Bowles Bowled Over

Who says the dems are all dunderheads?

The devil is always in the details. What Simpson/Bowles, the Romney Plan, and Ryan’s Path To Prosperity all have in common is taking on that all too obvious but all to allusive problem of closing tax loopholes. Nobody likes fat cats and hired gun tax accountants affording themselves of the legal system in not paying their fair share, what ever that means.

The NCFRR was a good idea, achieving fiscal sustainability wrt budgetary matters, who could be against that? And much time was spent in choosing the co chairs, both men must be measured, respected, and influential within their respective parties. Too bad the commission was only window dressing.

But Erskine Bowles was, and still is, a man of vision, just not the vision the president shares:

Good thing he is out of politics, as the centurion said two thousand years ago, “No water for him”.

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  1. Kimpost

    Bowles isn’t really in favour of the Romney plan either, unfortunately.

    Raising taxes AND cutting spending seems reasonable, but both parties choose to play politics instead of trying that route.

    This month, Romney said that his tax reform proposal is “very similar to the Simpson-Bowles plan.” How I wish it were. I will be the first to cheer if Romney decides to embrace our plan. Unfortunately, the numbers say otherwise: His reform plan leaves too many tax breaks in place and, as a result, does nothing to reduce the debt.

    The “zero plan” our commission recommended offered both parties an appealing bargain: lower tax rates for everyone in return for sweeping reduction in tax loopholes of every stripe. Taxpayers and the economy would benefit from a vastly simpler tax code, and getting rid of loopholes would produce more than $1 trillion of the $4 trillion needed in deficit reduction. Our commission produced an alternative plan showing how much individual rates would need to go up, and who would have to pay for them, if lawmakers decided to preserve certain tax expenditures.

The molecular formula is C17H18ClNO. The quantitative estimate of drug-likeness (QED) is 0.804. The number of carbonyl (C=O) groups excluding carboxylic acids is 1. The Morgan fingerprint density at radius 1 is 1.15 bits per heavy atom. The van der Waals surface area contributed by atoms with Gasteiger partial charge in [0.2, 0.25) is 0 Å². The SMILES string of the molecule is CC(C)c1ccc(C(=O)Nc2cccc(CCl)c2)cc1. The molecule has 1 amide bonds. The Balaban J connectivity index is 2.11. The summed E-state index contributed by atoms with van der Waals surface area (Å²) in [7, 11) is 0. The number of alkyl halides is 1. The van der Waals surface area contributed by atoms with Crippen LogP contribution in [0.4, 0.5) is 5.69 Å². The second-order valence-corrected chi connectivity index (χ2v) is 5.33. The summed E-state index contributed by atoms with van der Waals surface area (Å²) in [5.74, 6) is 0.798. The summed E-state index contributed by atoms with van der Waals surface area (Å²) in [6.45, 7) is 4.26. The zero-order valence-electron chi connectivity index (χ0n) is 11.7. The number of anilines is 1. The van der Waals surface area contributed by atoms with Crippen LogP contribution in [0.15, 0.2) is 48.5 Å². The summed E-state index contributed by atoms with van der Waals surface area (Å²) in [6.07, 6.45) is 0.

The most important lesson Al and I learned on the commission is that to fix the debt, everything must be on the table. Americans everywhere have told us that as long as the sacrifice is shared, they are ready to do their part. The surest way to doom deficit reduction is to play favorites by taking things off the table.

    So although I give Romney credit for pledging to reform the tax code to reduce loopholes, his current proposal will not take us to the promised land. Our commission’s tax plan broadens the base, simplifies the code, reduces tax expenditures and generates $1 trillion for deficit reduction while making the tax code more progressive. The Romney plan, by sticking to revenue-neutrality and leaving in place tax breaks, would raise taxes on the middle class and do nothing to shrink the deficit.

    Obama hasn’t gone as far in cutting spending, particularly in health care, as is necessary to stabilize the debt at a reasonable level and keep it on a downward path as a percentage of the gross domestic product. But in contrast to Romney, the president — like the “Gang of Six” and other like-minded members of both parties — has embraced the central principle of Simpson-Bowles: that America will turn the corner on its debt only if Republicans and Democrats come together to support a balanced deficit-reduction plan. For the numbers to work, both parties need to put aside partisanship.